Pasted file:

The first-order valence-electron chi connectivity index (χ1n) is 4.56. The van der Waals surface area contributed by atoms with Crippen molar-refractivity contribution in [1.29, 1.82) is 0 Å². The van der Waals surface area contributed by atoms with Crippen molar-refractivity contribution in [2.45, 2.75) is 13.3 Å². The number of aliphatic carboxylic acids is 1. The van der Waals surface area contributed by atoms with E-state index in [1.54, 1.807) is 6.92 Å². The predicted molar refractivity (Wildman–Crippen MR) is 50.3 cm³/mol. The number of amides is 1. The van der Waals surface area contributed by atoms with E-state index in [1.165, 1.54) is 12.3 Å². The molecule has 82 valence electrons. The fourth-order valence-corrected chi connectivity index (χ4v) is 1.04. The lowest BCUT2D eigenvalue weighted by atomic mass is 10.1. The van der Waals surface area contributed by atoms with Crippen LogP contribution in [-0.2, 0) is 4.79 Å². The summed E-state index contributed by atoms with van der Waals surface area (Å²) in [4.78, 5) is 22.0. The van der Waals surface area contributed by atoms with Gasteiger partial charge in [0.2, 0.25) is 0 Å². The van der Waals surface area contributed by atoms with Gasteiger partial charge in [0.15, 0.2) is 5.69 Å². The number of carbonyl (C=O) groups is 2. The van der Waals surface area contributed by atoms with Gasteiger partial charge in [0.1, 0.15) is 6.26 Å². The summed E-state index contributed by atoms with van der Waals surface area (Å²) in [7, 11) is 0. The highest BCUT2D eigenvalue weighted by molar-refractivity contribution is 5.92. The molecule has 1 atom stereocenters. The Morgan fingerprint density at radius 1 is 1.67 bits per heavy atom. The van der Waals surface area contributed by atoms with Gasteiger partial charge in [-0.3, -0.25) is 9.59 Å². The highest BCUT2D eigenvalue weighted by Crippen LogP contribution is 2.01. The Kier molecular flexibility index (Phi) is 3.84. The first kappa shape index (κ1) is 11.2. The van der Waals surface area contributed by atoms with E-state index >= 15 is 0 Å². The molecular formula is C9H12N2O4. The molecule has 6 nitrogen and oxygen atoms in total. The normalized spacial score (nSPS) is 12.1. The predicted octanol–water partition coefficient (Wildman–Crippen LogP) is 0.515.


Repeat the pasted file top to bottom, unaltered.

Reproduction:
The first-order valence-electron chi connectivity index (χ1n) is 4.56. The van der Waals surface area contributed by atoms with Crippen molar-refractivity contribution in [1.29, 1.82) is 0 Å². The van der Waals surface area contributed by atoms with Crippen molar-refractivity contribution in [2.45, 2.75) is 13.3 Å². The number of aliphatic carboxylic acids is 1. The van der Waals surface area contributed by atoms with E-state index in [1.54, 1.807) is 6.92 Å². The predicted molar refractivity (Wildman–Crippen MR) is 50.3 cm³/mol. The number of amides is 1. The van der Waals surface area contributed by atoms with E-state index in [1.165, 1.54) is 12.3 Å². The molecule has 82 valence electrons. The fourth-order valence-corrected chi connectivity index (χ4v) is 1.04. The lowest BCUT2D eigenvalue weighted by atomic mass is 10.1. The van der Waals surface area contributed by atoms with Crippen LogP contribution in [-0.2, 0) is 4.79 Å². The summed E-state index contributed by atoms with van der Waals surface area (Å²) in [4.78, 5) is 22.0. The van der Waals surface area contributed by atoms with Gasteiger partial charge in [0.2, 0.25) is 0 Å². The van der Waals surface area contributed by atoms with Gasteiger partial charge in [0.15, 0.2) is 5.69 Å². The number of carbonyl (C=O) groups is 2. The van der Waals surface area contributed by atoms with Gasteiger partial charge in [0.1, 0.15) is 6.26 Å². The summed E-state index contributed by atoms with van der Waals surface area (Å²) in [7, 11) is 0. The highest BCUT2D eigenvalue weighted by molar-refractivity contribution is 5.92. The molecule has 1 atom stereocenters. The Morgan fingerprint density at radius 1 is 1.67 bits per heavy atom. The van der Waals surface area contributed by atoms with Gasteiger partial charge in [-0.3, -0.25) is 9.59 Å². The highest BCUT2D eigenvalue weighted by Crippen LogP contribution is 2.01. The Kier molecular flexibility index (Phi) is 3.84. The first kappa shape index (κ1) is 11.2. The van der Waals surface area contributed by atoms with E-state index >= 15 is 0 Å². The molecular formula is C9H12N2O4. The molecule has 6 nitrogen and oxygen atoms in total. The normalized spacial score (nSPS) is 12.1. The predicted octanol–water partition coefficient (Wildman–Crippen LogP) is 0.515.